If you are a business owner who is able to work from home during the present crisis, perhaps with fewer distractions, this might be an ideal time to reflect on your business and how it could be improved to emerge from the crisis in a stronger state.
In a series of short blogs, Morecrofts partner Donal Bannon will touch upon the various aspects of any business that may require attention in order to reduce risk and strengthen a business going forward.
Chapter 2 – Terms & Conditions
Following on from my first article dealing with the structure of your business the next blog in this series concerns your terms of business.
How many of you have terms of business? Do you ensure they are incorporated into all contracts with your customers? How do you exclude and restrict liability? If supplying goods have you reserved title? Do your terms make special provision for contracts involving consumers?
A good set of terms of business will deal with important issues such as:
- If you are a supplier of goods, when ownership of the goods passes (hopefully this should state only when payment has been made) and when risk of loss or damage to goods is assumed by the customer (hopefully this should state when the contract is formed);
- How payment is to be made and when, including making time to be of the essence for receiving payment and providing for interest to be paid for late payment;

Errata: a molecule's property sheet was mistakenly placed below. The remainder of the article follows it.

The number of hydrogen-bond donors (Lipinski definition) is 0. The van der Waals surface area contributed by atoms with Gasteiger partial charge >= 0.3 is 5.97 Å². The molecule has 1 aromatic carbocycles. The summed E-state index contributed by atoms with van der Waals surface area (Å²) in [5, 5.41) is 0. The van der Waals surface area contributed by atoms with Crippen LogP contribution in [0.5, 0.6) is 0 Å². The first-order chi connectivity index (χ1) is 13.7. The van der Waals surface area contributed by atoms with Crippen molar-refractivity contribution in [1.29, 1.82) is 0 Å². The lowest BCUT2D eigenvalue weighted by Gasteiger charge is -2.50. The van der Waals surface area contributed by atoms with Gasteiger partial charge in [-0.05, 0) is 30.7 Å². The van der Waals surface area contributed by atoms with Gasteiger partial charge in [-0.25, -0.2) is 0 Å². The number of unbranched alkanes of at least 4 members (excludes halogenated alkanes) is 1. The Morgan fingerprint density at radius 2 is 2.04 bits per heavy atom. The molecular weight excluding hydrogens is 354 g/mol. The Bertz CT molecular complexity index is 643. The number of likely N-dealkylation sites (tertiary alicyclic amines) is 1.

- Your obligations and your customer’s obligations (and setting out the scope of works and excluding areas of work not covered);
- What amounts to a breach of the agreement and what remedies are available for the party adversely affected by the other’s breach, including the right to end the agreement; and
- Whether liability for breach of the contract is to be capped or limited in some other way.
Even if a business has a watertight terms of business they are useless unless the customer or other contracting party has agreed to them being the only terms of the contract between them. This is known as Incorporation. Online purchases can be made using links to the set of terms and tick boxes to confirm that the customer has read and agreed to such terms. Otherwise it is best practice to get the customer to sign your business terms as evidence of their acceptance of them before any goods or services are supplied.
If you are a supplier of goods do your terms allow you to reserve title to them until you have received payment for all goods supplied by you? Do they allow you to attend your customer’s premises to recover unpaid goods?
If you have any questions which arise from reading this blog then get in touch with me at firstname.lastname@example.org